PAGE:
Monday’s Music Moves Me: Hand Claps and Finger Snaps

Michele from Angels Bark, this month’s guest conductor, gave us the theme of “songs with hand claps and/or finger snaps.” I came up with eleven (11) this week. Here they are.

  1. Tennessee Ernie Ford, “Sixteen Tons” One of the true classics in popular music, accompanied only by a small group and Ernie’s finger snaps. The song was written by Merle Travis. It was released on October 17, 1955 and by October 28 had sold 400,000 copies.
  2. Miss Peggy Lee, “Fever” The song was written by Eddie Cooley and Otis Blackwell (as John Davenport). First performed by Little Willie John in 1956 (whose arrangement also included finger snaps), Miss Peggy rewrote the lyrics and sang it as a “torchy lounge” song, accompanied only by Joe Mondragon on bass, Shelley Manne on a small drum kit (played with his fingers), and finger snaps provided either by herself, session guitarist Howard Roberts, or producer Dave Cavanaugh. It reached #5 in the US and the UK and #8 in Australia.
  3. Butterfield Blues Band, “One More Heartache” From the 1967 album The Resurrection of Pigboy Crabshaw. The handclapping is mostly at the beginning, but sets the mood of the song up well.
  4. Gipsy Kings, “Volare” Domenico Modugno’s song, which came in third at the 1958 Eurovision Song Contest. The Gipsy Kings gave it a flamenco beat, complete with palmas (hand clapping) toward the end. There are a few YouTube videos which demonstrate the art of palmas. Trust me, it’s much harder than it looks.
  5. The Routers, “Let’s Go” You hear the hand clapping (clap clap clap-clap-clap clap-clap-clap-clap, “let’s go!”) at the start of John Fogerty’s “Centerfield” and at athletic events all over the globe. It made it to #19 on the Hot 100 in 1962.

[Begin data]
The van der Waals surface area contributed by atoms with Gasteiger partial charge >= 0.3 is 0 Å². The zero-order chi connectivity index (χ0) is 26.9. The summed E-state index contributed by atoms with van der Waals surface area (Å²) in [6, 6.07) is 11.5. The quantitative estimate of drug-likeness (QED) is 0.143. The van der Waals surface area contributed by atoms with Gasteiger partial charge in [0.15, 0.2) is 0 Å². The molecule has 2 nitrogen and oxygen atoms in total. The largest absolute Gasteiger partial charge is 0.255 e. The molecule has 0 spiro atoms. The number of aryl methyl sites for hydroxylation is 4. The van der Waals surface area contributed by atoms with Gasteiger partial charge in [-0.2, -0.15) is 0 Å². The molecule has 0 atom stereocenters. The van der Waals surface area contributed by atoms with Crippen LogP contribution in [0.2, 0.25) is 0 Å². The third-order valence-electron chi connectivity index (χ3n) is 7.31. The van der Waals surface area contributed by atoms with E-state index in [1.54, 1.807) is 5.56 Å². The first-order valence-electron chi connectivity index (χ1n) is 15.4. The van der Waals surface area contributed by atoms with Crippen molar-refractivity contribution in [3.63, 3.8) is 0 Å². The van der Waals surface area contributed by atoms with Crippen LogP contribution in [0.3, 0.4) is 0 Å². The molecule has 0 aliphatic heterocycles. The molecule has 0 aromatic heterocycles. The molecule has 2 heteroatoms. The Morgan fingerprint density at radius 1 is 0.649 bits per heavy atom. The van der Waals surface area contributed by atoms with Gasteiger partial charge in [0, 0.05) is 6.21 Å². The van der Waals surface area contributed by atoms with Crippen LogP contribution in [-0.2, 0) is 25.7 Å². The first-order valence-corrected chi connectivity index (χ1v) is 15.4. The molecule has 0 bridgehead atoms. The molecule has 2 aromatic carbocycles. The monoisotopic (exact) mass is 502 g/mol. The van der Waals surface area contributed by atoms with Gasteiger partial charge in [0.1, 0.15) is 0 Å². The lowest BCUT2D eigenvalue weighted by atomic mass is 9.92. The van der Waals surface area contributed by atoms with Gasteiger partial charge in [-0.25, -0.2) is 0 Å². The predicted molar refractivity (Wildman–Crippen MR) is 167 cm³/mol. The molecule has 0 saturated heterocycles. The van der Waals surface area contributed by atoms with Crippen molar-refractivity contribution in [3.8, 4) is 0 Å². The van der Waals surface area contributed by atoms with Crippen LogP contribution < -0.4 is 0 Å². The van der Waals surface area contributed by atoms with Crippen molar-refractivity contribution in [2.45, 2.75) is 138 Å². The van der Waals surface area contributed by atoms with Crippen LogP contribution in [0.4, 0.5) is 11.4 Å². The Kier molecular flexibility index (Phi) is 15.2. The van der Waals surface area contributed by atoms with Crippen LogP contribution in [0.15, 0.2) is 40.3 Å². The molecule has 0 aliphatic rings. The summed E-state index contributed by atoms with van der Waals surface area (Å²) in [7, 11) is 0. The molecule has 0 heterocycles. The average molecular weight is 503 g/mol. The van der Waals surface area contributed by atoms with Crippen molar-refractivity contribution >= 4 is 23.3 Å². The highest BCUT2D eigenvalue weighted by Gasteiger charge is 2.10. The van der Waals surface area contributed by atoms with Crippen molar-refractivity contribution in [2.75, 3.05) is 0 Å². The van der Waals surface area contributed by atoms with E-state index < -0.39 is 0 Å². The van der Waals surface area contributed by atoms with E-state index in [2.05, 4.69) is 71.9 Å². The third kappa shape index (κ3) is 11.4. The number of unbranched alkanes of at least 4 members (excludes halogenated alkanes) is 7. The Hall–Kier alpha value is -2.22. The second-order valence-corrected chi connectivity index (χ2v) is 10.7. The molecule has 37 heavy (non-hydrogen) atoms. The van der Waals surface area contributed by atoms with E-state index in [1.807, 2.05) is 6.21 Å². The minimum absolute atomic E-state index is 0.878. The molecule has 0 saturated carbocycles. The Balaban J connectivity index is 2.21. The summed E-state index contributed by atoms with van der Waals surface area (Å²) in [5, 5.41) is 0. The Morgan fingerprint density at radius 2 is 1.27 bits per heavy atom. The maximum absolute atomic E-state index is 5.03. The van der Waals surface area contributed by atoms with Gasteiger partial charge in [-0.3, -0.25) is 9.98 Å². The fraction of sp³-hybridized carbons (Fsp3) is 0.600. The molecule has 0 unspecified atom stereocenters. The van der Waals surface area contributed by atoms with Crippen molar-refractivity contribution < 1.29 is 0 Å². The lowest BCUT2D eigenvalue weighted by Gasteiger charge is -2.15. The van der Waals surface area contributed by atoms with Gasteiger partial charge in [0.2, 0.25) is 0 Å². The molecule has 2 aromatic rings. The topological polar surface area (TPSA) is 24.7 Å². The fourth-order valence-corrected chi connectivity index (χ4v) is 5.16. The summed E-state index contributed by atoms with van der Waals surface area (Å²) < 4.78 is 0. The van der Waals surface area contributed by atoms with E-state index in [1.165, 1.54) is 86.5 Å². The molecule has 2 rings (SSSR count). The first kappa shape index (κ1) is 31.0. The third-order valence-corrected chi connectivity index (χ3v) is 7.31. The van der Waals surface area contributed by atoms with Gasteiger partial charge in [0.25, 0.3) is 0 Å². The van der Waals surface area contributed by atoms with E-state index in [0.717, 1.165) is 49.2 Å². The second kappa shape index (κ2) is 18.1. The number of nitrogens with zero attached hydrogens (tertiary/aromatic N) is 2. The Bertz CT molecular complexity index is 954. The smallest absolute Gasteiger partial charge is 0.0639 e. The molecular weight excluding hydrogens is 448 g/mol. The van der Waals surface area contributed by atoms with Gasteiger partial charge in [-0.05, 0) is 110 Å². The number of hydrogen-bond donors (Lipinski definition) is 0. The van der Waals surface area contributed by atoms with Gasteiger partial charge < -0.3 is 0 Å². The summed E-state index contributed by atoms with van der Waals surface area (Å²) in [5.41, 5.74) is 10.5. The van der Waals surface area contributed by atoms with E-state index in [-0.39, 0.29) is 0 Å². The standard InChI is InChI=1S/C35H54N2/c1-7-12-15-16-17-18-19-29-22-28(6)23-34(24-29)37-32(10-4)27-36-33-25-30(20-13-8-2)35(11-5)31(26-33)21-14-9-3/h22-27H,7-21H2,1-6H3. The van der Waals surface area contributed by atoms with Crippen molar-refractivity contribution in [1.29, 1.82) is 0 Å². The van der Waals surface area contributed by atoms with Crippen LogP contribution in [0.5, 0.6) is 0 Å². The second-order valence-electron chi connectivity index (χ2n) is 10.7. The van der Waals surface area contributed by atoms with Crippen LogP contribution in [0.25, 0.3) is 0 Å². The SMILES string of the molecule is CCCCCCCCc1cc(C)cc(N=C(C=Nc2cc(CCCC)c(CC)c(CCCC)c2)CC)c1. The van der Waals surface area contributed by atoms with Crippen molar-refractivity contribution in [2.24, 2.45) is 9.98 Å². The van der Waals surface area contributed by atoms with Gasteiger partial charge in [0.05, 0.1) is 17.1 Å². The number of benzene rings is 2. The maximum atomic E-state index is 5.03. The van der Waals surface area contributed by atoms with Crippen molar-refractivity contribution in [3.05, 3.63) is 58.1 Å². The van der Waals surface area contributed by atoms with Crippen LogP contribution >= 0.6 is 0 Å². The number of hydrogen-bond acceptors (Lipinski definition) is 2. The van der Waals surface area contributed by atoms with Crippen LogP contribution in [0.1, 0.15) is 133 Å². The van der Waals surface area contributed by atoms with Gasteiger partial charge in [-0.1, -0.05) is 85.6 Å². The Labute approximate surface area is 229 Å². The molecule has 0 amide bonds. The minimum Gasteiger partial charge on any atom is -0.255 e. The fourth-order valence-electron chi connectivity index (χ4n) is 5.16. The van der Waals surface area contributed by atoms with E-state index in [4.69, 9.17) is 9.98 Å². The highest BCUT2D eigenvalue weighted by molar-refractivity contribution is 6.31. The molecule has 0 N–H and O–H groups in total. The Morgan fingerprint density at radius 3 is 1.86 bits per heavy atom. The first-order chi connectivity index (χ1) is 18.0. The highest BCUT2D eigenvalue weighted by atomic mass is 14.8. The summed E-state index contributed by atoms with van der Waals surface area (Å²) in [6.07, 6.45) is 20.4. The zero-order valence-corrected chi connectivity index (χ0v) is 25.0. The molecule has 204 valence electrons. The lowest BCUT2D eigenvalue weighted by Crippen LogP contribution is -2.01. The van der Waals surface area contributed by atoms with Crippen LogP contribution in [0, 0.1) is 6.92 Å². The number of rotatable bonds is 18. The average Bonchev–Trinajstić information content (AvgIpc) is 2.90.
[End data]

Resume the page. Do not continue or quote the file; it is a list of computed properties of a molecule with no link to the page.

6. Dan Hicks & His Hot Licks, “You Got To Believe” The first track from Dan’s 1972 Striking It Rich LP features finger-snapping most likely by Naomi Ruth Eisenberg and Maryann Price, the backup singers.
  7. Neil Diamond, “Cherry Cherry” This started out as a demo by songwriter Diamond and turned out to be his first Top 10 hit, reaching #6. I had forgotten this had hand clapping in it; it was provided by producers (and songwriters) Jeff Barry and Ellie Greenwich.
  8. Eddie Rabbitt, “I Love A Rainy Night” This song features both snaps and claps (snaps on the 1 and 3, claps on the 2 and 4) provided by percussionist Farrell Morris, who evidently mixed two tracks of each. Released in November 1980, it reached #1 on the Hot 100, Adult Contemporary, and Hot Country Singles charts in 1981. It replaced Dolly Parton’s “9 to 5” at the top of the Hot 100, the last time there were two consecutive country #1’s on the chart.
  9. Archie Bell & The Drells, “Tighten Up” From 1968, Archie and The Drells (from Houston, Texas) took this to #1 on the Hot 100 and R&B charts. It’s ranked at #265 on Rolling Stone’s list of “500 Greatest Songs of All Time” and was one of the earliest funk hits. It also joined Sly & The Family Stone’s 1968 hit “Dance To The Music,” The Beginning of the End’s 1971 hit “Funky Nassau,” and the next song as being songs where, at some point (sometimes several), the instruments (except usually the drummer) stop and come in one at a time. The clapping comes at several places, when the horns come in.